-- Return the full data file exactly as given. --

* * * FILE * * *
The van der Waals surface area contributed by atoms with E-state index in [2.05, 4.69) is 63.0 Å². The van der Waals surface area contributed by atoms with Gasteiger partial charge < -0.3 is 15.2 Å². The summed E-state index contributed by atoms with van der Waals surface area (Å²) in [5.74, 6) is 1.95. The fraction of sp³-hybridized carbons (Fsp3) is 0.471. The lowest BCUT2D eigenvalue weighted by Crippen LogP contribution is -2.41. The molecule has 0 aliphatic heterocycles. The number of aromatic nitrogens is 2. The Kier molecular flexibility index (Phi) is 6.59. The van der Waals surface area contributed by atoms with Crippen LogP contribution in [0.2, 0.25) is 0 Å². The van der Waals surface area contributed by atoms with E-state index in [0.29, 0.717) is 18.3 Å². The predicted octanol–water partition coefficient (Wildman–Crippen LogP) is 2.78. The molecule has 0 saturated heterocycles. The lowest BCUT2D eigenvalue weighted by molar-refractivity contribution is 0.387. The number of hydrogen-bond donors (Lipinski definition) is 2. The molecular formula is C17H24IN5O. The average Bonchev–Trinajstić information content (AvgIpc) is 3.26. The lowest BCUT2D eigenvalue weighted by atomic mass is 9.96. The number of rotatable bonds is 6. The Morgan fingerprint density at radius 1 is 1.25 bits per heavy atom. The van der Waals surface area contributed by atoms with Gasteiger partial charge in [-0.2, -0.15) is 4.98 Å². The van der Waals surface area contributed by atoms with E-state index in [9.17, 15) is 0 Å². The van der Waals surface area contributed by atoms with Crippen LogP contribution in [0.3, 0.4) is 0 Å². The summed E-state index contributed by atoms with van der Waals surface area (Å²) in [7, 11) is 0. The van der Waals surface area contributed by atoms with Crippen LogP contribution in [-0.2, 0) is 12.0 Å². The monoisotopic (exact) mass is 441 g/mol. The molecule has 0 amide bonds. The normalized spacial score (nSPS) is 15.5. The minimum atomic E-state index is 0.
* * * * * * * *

The van der Waals surface area contributed by atoms with E-state index in [2.05, 4.69) is 63.0 Å². The van der Waals surface area contributed by atoms with Gasteiger partial charge < -0.3 is 15.2 Å². The summed E-state index contributed by atoms with van der Waals surface area (Å²) in [5.74, 6) is 1.95. The fraction of sp³-hybridized carbons (Fsp3) is 0.471. The lowest BCUT2D eigenvalue weighted by Crippen LogP contribution is -2.41. The molecule has 0 aliphatic heterocycles. The number of aromatic nitrogens is 2. The Kier molecular flexibility index (Phi) is 6.59. The van der Waals surface area contributed by atoms with Crippen LogP contribution in [0.2, 0.25) is 0 Å². The van der Waals surface area contributed by atoms with E-state index in [0.29, 0.717) is 18.3 Å². The predicted octanol–water partition coefficient (Wildman–Crippen LogP) is 2.78. The molecule has 0 saturated heterocycles. The lowest BCUT2D eigenvalue weighted by molar-refractivity contribution is 0.387. The number of hydrogen-bond donors (Lipinski definition) is 2. The molecular formula is C17H24IN5O. The average Bonchev–Trinajstić information content (AvgIpc) is 3.26. The lowest BCUT2D eigenvalue weighted by atomic mass is 9.96. The number of rotatable bonds is 6. The Morgan fingerprint density at radius 1 is 1.25 bits per heavy atom. The van der Waals surface area contributed by atoms with Gasteiger partial charge in [-0.2, -0.15) is 4.98 Å². The van der Waals surface area contributed by atoms with E-state index in [9.17, 15) is 0 Å². The van der Waals surface area contributed by atoms with Crippen LogP contribution in [0.3, 0.4) is 0 Å². The summed E-state index contributed by atoms with van der Waals surface area (Å²) in [7, 11) is 0. The van der Waals surface area contributed by atoms with Crippen LogP contribution in [-0.2, 0) is 12.0 Å². The monoisotopic (exact) mass is 441 g/mol. The molecule has 0 amide bonds. The normalized spacial score (nSPS) is 15.5. The minimum atomic E-state index is 0.